BOSTON -- Epic comeback or epic choke?
However it's analyzed, the Philadelphia Flyers took 3-0 deficits to the Boston Bruins -- both in the second round and at TD Garden Friday night -- and turned them into 4-3 Game 7 and series victories. The Flyers join the 1942 Toronto Maple Leafs and the 1975 New York Islanders as the only teams to drop the first three games of a best-of-seven series and wind up on top -- although neither of those teams came back from as large of a deficit in a Game 7 as the Flyers.
"It's unbelievable to be part of something like that," said Flyers forward Simon Gagne, who scored the game-winner in only his fourth game since returning from surgery to repair a broken toe. "All the guys are happy to be part of something big like that. We didn't do it the easy way, but we are part of history now."
To get there, the Bruins did offer some help. Gagne's fourth goal (and second game-winner) of the series came with seven minutes remaining in regulation as Boston attempted to kill off a too many men on the ice penalty.
Bruins forward Mark Recchi, who is now 4-4 in his long NHL career in Game 7 situations, said the penalty "was a terrible call," especially so late in a decisive game. But Recchi admitted the Bruins have only themselves to blame to even be in that situation.
"Killer instinct was missing," Recchi said. "Desperation at the end of a first period to not allow them to score, which I think is imperative and it didn't happen. What are you going to do?"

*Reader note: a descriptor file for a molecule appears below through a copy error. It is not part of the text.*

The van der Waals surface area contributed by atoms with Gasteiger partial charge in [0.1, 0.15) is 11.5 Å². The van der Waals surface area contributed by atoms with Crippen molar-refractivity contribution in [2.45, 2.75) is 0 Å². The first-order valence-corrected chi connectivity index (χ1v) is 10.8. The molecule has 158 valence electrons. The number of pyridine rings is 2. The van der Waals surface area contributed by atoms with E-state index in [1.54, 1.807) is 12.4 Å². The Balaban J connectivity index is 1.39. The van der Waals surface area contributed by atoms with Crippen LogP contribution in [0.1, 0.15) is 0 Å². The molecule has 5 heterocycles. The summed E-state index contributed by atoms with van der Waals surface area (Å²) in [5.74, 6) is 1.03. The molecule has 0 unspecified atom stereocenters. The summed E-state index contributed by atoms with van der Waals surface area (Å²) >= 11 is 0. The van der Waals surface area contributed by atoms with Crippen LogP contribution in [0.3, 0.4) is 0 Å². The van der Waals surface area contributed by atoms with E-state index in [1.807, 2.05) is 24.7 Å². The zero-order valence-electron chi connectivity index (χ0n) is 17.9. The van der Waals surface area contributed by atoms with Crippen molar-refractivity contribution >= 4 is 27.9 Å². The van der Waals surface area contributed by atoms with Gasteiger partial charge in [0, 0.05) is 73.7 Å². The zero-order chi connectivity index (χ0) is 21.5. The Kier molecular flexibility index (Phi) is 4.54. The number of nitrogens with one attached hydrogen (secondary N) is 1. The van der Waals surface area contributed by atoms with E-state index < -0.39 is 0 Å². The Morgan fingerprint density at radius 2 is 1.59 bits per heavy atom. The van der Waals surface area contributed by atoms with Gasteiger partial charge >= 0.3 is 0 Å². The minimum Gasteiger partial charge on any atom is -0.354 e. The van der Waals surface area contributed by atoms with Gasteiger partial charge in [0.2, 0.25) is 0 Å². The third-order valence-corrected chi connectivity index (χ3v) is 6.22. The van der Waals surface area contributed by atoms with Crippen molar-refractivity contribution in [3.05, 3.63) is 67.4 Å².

Milan Lucic said there was something lacking since Game 3 concluded.
"There was definitely some complacency, that is for sure," It's something that we are going to have to deal with for the whole summer.
The Flyers appeared to have wasted whatever momentum they had built over the last three games with two ill-advised penalties early in the first period.
First, Scott Hartnell was called for high-sticking Boston defenseman Matt Hunwick in the neutral zone five minutes into the game. Eight seconds later, the Bruins had a 1-0 lead after Michael Ryder tipped in a Zdeno Chara blast that went off the pads of Flyers goalie Michael Leighton.
Not long afterward, Daniel Briere high-sticked Boston defenseman Dennis Wideman, who was fighting for the puck in back of his own net. It didn't come nearly as quickly as the first power-play goal, but Lucic scored the Bruins' 11th goal of the playoffs with the extra man.
So are the Bruins, who were an overtime goal away in Game 4 of a series sweep.
Lucic made it 3-0, this time at even-strength, to equal the Bruins' largest lead of series. A timeout by Flyers coach Peter Laviolette followed a moment later.
"We talked before the game that we didn't want to be in the box all night," Hartnell said. "Lo and behold, we go out there take two high sticking penalties and we were down 3-0. The timeout just settled us down. He told stay out of the box, not in those [exact] words. We did that. We worked hard. We got our own power plays."
Recchi pointed to James Van Riemsdyk's goal with 2:49 left in the first period did more than just cut Bruins' lead to two.
"It gave them some life," Recchi said. "I think that we made a couple mistakes on that goal that ended up costing us. When you have a 3-0 lead with two minutes left in the first period you have to clamp down and we didn't. They got lucky."
The two high-stickers -- Hartnell and Briere -- redeemed themselves with second-period goals to tie the game.
As the Flyers began to think about taking on Montreal Canadiens in the Eastern Conference Finals, the Bruins joined the Detroit Red Wings (1942) and the Pittsburgh Penguins (1975) as the clubs who surrendered 3-0 series leads.
"Well, I wouldn't say we choked," Bruins defenseman Johnny Boychuk said. "We had a chance to close it out in overtime. Then they took it to us in the next game and then the next two games were awfully close. It could have gone either way in the last two games. If you want to say we choked, I'm proud of the way we battled and I'm just in shock that we're not playing anymore."